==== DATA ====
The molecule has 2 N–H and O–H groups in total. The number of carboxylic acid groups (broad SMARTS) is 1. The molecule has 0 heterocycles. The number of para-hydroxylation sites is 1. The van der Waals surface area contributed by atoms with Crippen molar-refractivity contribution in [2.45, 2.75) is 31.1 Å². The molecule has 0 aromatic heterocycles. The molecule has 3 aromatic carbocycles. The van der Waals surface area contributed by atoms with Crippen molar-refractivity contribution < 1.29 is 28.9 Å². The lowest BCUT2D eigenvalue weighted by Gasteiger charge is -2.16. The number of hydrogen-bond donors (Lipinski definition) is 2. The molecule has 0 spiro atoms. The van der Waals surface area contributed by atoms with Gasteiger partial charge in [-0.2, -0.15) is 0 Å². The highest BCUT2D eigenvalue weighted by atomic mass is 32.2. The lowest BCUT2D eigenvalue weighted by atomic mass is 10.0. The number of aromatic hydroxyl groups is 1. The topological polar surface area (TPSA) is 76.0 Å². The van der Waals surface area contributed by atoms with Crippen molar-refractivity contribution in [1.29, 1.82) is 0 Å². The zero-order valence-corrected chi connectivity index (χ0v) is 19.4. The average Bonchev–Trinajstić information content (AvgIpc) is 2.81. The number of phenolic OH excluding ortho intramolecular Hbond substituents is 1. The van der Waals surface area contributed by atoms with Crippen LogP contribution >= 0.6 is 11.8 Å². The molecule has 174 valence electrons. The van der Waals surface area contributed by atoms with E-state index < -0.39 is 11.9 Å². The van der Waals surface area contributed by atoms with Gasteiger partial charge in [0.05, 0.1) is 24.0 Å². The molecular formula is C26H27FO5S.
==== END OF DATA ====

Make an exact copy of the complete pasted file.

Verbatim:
The molecule has 2 N–H and O–H groups in total. The number of carboxylic acid groups (broad SMARTS) is 1. The molecule has 0 heterocycles. The number of para-hydroxylation sites is 1. The van der Waals surface area contributed by atoms with Crippen molar-refractivity contribution in [2.45, 2.75) is 31.1 Å². The molecule has 0 aromatic heterocycles. The molecule has 3 aromatic carbocycles. The van der Waals surface area contributed by atoms with Crippen molar-refractivity contribution < 1.29 is 28.9 Å². The lowest BCUT2D eigenvalue weighted by Gasteiger charge is -2.16. The number of hydrogen-bond donors (Lipinski definition) is 2. The molecule has 0 spiro atoms. The van der Waals surface area contributed by atoms with Gasteiger partial charge in [-0.2, -0.15) is 0 Å². The highest BCUT2D eigenvalue weighted by atomic mass is 32.2. The lowest BCUT2D eigenvalue weighted by atomic mass is 10.0. The number of aromatic hydroxyl groups is 1. The topological polar surface area (TPSA) is 76.0 Å². The van der Waals surface area contributed by atoms with Crippen molar-refractivity contribution in [1.29, 1.82) is 0 Å². The zero-order valence-corrected chi connectivity index (χ0v) is 19.4. The average Bonchev–Trinajstić information content (AvgIpc) is 2.81. The number of phenolic OH excluding ortho intramolecular Hbond substituents is 1. The van der Waals surface area contributed by atoms with Crippen LogP contribution >= 0.6 is 11.8 Å². The molecule has 174 valence electrons. The van der Waals surface area contributed by atoms with E-state index < -0.39 is 11.9 Å². The van der Waals surface area contributed by atoms with Gasteiger partial charge in [0.05, 0.1) is 24.0 Å². The molecular formula is C26H27FO5S.